In these circumstances, if the US increases its military aid to El Salvador, not only will the United States be increasingly isolated from all but the most reactionary regimes in the region; it will certainly face as well widespread protests from Western Europe, especially from Germany and France, and the dissatisfaction of European governments with the US will deepen. If the Reagan administration insists on seeing the turmoil in Central America primarily as a conflict between East and West, then it should be aware—as it does not seem to be—of the wide-ranging costs of such an enterprise. It runs the grave risk of seriously harming the most important American strategic interest, to preserve and strengthen the Western Alliance. In fact, from this geopolitical perspective, the Soviet Union, burdened by the political and financial costs of dealing with Afghanistan and Poland, stands—whatever the outcome—to be the greatest beneficiary of a wider war in Central America. In our hemisphere, the United States, Cuba, Nicaragua, Honduras all face tragic and growing losses. The people of El Salvador will suffer most of all.

In our opinion, these consequences could be avoided. President Reagan’s tough rhetoric and policies toward Cuba have, for the moment at least, contributed to a paradoxical situation. They may have created a climate in which the Cubans are drawn to a negotiated solution of the Central American crisis, a solution with low cost to the United States and one potentially acceptable to the Reagan administration. In any case, a negotiated settlement in Central America is not only the best but also the only realistic choice open to the administration now. As we have argued, the administration’s tough rhetoric in Central America is now hollow, since there is almost no chance that US troops will be sent to Central America or the Caribbean. To continue such rhetoric would make strategic sense only if the administration had the resources to match it. It does not. In these circumstances it is the “tough-minded” Reaganite officials insisting on a military victory who are naïve, not the academic experts and members of Congress counseling negotiation.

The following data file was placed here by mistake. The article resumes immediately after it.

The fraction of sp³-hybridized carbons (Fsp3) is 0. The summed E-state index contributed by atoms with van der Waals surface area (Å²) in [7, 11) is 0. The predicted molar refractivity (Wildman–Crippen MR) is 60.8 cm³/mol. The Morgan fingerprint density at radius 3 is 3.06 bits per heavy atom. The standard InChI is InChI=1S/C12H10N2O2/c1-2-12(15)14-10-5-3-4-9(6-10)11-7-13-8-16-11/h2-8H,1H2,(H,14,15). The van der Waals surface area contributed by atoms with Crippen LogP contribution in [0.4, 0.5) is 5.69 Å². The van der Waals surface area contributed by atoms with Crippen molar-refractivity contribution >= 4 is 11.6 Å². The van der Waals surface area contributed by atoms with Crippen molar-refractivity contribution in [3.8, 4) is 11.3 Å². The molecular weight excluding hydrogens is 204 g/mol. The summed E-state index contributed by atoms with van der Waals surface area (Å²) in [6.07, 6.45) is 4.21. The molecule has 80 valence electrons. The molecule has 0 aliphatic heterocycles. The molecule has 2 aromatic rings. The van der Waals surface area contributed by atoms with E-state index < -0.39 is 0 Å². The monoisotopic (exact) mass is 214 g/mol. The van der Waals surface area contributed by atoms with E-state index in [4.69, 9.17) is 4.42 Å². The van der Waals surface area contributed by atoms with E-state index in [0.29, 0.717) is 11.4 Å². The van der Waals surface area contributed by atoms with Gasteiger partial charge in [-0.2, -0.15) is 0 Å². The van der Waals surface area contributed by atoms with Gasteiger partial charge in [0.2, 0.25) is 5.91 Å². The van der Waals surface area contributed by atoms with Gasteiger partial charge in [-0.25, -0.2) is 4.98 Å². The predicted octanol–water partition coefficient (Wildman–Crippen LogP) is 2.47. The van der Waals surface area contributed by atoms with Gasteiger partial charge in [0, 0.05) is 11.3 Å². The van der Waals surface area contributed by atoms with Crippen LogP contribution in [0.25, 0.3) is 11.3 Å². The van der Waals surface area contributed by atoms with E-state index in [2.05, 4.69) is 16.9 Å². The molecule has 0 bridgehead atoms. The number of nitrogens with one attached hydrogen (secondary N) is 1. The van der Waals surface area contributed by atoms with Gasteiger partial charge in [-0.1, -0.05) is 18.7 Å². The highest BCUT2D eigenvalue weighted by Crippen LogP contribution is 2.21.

We are thus at a moment of special opportunity and special peril. The United States may be about to embark on a costly and isolating policy of unilateral military aid to a rightist Salvadoran coalition with all the grave international implications we have mentioned. But Cuba may also be ready to take part in the search for a negotiated settlement.

The moment is propitious, therefore, for an initiative from the international community; but this can no longer take the form of a simple call for negotiations among the domestic forces in El Salvador. In view of the election results in El Salvador, the left and the right are less inclined than ever to negotiate. Despite the US government’s efforts to ensure at least a token Christian Democratic presence in the government, the political momentum has clearly swerved to the extreme right-wing leaders, who are now in a triumphal mood and are flatly rejecting negotiations. The guerrillas, for their part, now can claim that to lay down their arms to talk with a government dominated by Roberto d’Aubuisson is tantamount to suicide. One promising way to break this impasse could be for contingents from Mexico, Venezuela, France, Germany, and third world countries to take part in an armed UN force to keep peace in El Salvador while multilateral negotiations take place.

We also believe that the work of such a peace-keeping force should be extended to include monitoring the flow of arms into and out of Nicaragua. We are not certain that Nicaragua would accept these terms. We think they may be persuaded that such a force would be their best guarantee against spending scarce resources to defend themselves against threats from Honduras supported by the US. An international peace-keeping force on the Honduran-Nicaraguan border, in the Gulf of Fonseca, and in El Salvador would probably be acceptable to the Nicaraguans. With such a force in place, the Nicaraguans could much more effectively monitor any flow of arms from their territory; and they would not be in the position of betraying what they feel are their obligations to “international solidarity.”